Tenancies-in-common (TICs) play an important role in our housing stock here in San Francisco. Because they are a relatively complicated legal form of home ownership, TICs have traditionally been priced lower than comparable condominiums, offering an entry-level opportunity for homeownership for many individuals and young families. Though a majority of San Franciscans rent their homes or apartments, most are aspiring homeowners, and TICs have come to represent the most realistic path toward this goal.
Aside from the lower price point, implicit in anyone’s rationale behind purchasing a TIC is the goal of converting the TIC to a condominium. The principal effects of condo conversion are an increase in property value and greater flexibility in the financing market – both of which stem from changing the legal form of ownership from a percentage of the building (as is the case with TICs) to outright ownership of an individual unit (as is the case with condominiums).
Since 1981, conversions from TICs to condominiums have been tightly restricted in San Francisco. In reaction to a series of large conversions in 1979–1980 that displaced many long-term tenants in large buildings on Nob Hill, Russian Hill and Pacific Heights, then-Mayor Feinstein recommended legislation to allow only 200 conversions a year through a lottery system. Back then, the cap of 200 conversions was considered realistic because it covered the actual number of residential units converted in the prior two years.
Over the past decade, the condo lottery has become more and more unworkable for TIC owners. Though the 200-unit yearly limit is still in place, the number of lottery applicants has more than doubled in the past eight years, from 1,000 in 2003 to an estimated 2,500 in 2012. Currently, there are 2,392 TIC units in the system, and it is currently estimated that for TIC owners who enter the lottery in 2013, the average time it will take to win the lottery will be 19 years.
A Balancing Act
TIC owners are currently facing many of the same foreclosure and critical financial issues as other homeowners due to the recent recession. TIC owners, however, are actually worse off – most of the lenders that previously financed TICs have abandoned the TIC lending market, leaving it incredibly difficult, if not impossible, for TIC owners to take advantage of the historically low interest rates that have saved many other homeowners. The situation is particularly difficult for TICs that are under water.
Can you imagine paying 7 percent interest on a home loan in today’s market? Welcome to the nightmare many TIC owners are currently experiencing, with no escape in sight.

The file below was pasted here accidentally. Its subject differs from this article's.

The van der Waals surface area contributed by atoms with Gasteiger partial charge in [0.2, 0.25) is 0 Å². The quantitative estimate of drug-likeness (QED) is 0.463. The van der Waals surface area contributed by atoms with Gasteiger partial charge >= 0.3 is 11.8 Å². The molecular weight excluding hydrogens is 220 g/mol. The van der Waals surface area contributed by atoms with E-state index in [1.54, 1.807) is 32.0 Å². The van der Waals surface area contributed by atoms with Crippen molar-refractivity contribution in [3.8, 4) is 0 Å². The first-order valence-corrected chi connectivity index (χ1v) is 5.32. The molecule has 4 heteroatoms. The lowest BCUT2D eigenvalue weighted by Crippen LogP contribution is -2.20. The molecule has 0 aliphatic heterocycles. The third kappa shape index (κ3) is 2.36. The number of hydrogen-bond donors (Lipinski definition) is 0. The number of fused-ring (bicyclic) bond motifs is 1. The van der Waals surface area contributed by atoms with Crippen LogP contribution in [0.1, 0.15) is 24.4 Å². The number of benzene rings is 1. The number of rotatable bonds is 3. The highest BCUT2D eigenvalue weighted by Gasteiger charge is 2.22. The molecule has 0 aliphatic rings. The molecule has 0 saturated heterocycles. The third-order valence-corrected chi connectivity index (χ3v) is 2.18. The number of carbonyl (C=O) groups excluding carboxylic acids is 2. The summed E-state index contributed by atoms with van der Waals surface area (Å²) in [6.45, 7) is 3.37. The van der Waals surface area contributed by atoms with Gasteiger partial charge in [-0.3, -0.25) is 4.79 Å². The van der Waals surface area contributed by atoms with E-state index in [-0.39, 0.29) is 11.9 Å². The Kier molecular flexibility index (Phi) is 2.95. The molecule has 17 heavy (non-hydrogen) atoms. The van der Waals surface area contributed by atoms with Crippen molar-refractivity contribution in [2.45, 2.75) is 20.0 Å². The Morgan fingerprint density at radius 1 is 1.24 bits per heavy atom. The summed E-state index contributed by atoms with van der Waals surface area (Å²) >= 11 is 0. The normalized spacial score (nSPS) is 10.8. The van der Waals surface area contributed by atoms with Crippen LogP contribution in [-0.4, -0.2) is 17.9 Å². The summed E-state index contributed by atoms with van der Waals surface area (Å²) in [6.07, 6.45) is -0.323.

On June 12, I introduced legislation to reform San Francisco’s outdated and broken condo lottery. The legislation creates a one-time opportunity to bypass the condo lottery for a fee, and allows TIC owners the ability to convert their units to condos right away. Revenue from the measure, estimated at up to $25 million, will be dedicated to affordable housing, and any tenants residing in a unit converted under the legislation will receive lifetime leases, similar to what senior and disabled tenants receive under the current lottery, thereby retaining critical tenant protections. Furthermore, only buildings that are eligible for the lottery will be covered by the legislation, meaning that buildings with a problem eviction history, including Ellis Act evictions, will not be eligible.
For years, talk of condo conversion legislation has been a third rail in City Hall, as tenant activists have fought to shoot down any legislation which has the potential to remove a single rent-controlled unit off the market. Personally, I believe we need to have a more balanced approach to legislation and recognize that in order to represent all San Franciscans, we have to support both tenants and homeowners together. With this proposal, we have the opportunity to help vulnerable TIC owners who are facing significant difficulties in the financing market – in some instances paying double the interest rate of traditional borrowers – from losing their homes while protecting existing tenants, and at the same time create a large pool of money for affordable housing.
It’s without a doubt a win-win-win situation.